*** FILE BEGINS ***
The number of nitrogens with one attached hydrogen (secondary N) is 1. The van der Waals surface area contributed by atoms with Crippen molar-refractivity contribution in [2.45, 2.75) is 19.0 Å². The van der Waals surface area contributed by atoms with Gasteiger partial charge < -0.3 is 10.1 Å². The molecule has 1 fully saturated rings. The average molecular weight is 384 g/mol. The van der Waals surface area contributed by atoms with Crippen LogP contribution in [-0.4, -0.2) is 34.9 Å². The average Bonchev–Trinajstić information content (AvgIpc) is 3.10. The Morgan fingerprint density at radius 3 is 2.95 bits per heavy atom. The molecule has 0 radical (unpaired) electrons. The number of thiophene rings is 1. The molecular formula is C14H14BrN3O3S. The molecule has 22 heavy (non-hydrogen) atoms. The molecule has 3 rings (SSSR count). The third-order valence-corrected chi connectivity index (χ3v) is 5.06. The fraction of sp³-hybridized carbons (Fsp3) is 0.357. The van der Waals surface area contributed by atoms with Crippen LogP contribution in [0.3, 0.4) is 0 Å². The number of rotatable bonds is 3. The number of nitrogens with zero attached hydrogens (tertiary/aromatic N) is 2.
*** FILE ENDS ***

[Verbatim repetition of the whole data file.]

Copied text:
The number of nitrogens with one attached hydrogen (secondary N) is 1. The van der Waals surface area contributed by atoms with Crippen molar-refractivity contribution in [2.45, 2.75) is 19.0 Å². The van der Waals surface area contributed by atoms with Gasteiger partial charge < -0.3 is 10.1 Å². The molecule has 1 fully saturated rings. The average molecular weight is 384 g/mol. The van der Waals surface area contributed by atoms with Crippen LogP contribution in [-0.4, -0.2) is 34.9 Å². The average Bonchev–Trinajstić information content (AvgIpc) is 3.10. The Morgan fingerprint density at radius 3 is 2.95 bits per heavy atom. The molecule has 0 radical (unpaired) electrons. The number of thiophene rings is 1. The molecular formula is C14H14BrN3O3S. The molecule has 22 heavy (non-hydrogen) atoms. The molecule has 3 rings (SSSR count). The third-order valence-corrected chi connectivity index (χ3v) is 5.06. The fraction of sp³-hybridized carbons (Fsp3) is 0.357. The van der Waals surface area contributed by atoms with Crippen LogP contribution in [0.3, 0.4) is 0 Å². The number of rotatable bonds is 3. The number of nitrogens with zero attached hydrogens (tertiary/aromatic N) is 2.